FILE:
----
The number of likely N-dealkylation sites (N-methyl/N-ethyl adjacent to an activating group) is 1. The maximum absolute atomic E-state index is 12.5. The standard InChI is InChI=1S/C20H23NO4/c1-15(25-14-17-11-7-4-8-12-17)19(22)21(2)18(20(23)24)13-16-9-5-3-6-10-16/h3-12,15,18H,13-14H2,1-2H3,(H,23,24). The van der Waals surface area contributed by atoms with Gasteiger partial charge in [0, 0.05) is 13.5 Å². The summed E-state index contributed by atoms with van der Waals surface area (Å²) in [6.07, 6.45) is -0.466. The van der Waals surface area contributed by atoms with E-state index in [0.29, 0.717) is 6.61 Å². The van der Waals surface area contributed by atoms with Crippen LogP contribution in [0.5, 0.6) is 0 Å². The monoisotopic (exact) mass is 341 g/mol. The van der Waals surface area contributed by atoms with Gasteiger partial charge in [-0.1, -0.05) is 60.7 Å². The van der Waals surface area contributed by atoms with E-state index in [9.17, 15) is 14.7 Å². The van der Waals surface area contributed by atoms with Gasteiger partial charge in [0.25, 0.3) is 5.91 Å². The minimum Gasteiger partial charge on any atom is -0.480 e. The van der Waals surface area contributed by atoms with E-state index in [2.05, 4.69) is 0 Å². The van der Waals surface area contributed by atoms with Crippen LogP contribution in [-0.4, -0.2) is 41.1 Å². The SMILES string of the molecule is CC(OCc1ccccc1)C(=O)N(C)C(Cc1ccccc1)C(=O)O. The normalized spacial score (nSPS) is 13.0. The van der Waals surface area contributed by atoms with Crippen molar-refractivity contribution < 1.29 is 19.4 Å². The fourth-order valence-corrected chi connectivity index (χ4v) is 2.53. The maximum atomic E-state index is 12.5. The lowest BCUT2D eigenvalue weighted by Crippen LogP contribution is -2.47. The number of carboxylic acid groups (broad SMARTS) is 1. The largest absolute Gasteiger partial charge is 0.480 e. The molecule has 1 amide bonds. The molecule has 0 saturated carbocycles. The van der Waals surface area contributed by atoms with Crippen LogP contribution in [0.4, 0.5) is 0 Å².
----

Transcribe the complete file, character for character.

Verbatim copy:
The number of likely N-dealkylation sites (N-methyl/N-ethyl adjacent to an activating group) is 1. The maximum absolute atomic E-state index is 12.5. The standard InChI is InChI=1S/C20H23NO4/c1-15(25-14-17-11-7-4-8-12-17)19(22)21(2)18(20(23)24)13-16-9-5-3-6-10-16/h3-12,15,18H,13-14H2,1-2H3,(H,23,24). The van der Waals surface area contributed by atoms with Gasteiger partial charge in [0, 0.05) is 13.5 Å². The summed E-state index contributed by atoms with van der Waals surface area (Å²) in [6.07, 6.45) is -0.466. The van der Waals surface area contributed by atoms with E-state index in [0.29, 0.717) is 6.61 Å². The van der Waals surface area contributed by atoms with Crippen LogP contribution in [0.5, 0.6) is 0 Å². The monoisotopic (exact) mass is 341 g/mol. The van der Waals surface area contributed by atoms with Gasteiger partial charge in [-0.1, -0.05) is 60.7 Å². The van der Waals surface area contributed by atoms with E-state index in [9.17, 15) is 14.7 Å². The van der Waals surface area contributed by atoms with Gasteiger partial charge in [0.25, 0.3) is 5.91 Å². The minimum Gasteiger partial charge on any atom is -0.480 e. The van der Waals surface area contributed by atoms with E-state index in [2.05, 4.69) is 0 Å². The van der Waals surface area contributed by atoms with Crippen LogP contribution in [-0.4, -0.2) is 41.1 Å². The SMILES string of the molecule is CC(OCc1ccccc1)C(=O)N(C)C(Cc1ccccc1)C(=O)O. The normalized spacial score (nSPS) is 13.0. The van der Waals surface area contributed by atoms with Crippen molar-refractivity contribution < 1.29 is 19.4 Å². The fourth-order valence-corrected chi connectivity index (χ4v) is 2.53. The maximum atomic E-state index is 12.5. The lowest BCUT2D eigenvalue weighted by Crippen LogP contribution is -2.47. The number of carboxylic acid groups (broad SMARTS) is 1. The largest absolute Gasteiger partial charge is 0.480 e. The molecule has 1 amide bonds. The molecule has 0 saturated carbocycles. The van der Waals surface area contributed by atoms with Crippen LogP contribution in [0.4, 0.5) is 0 Å².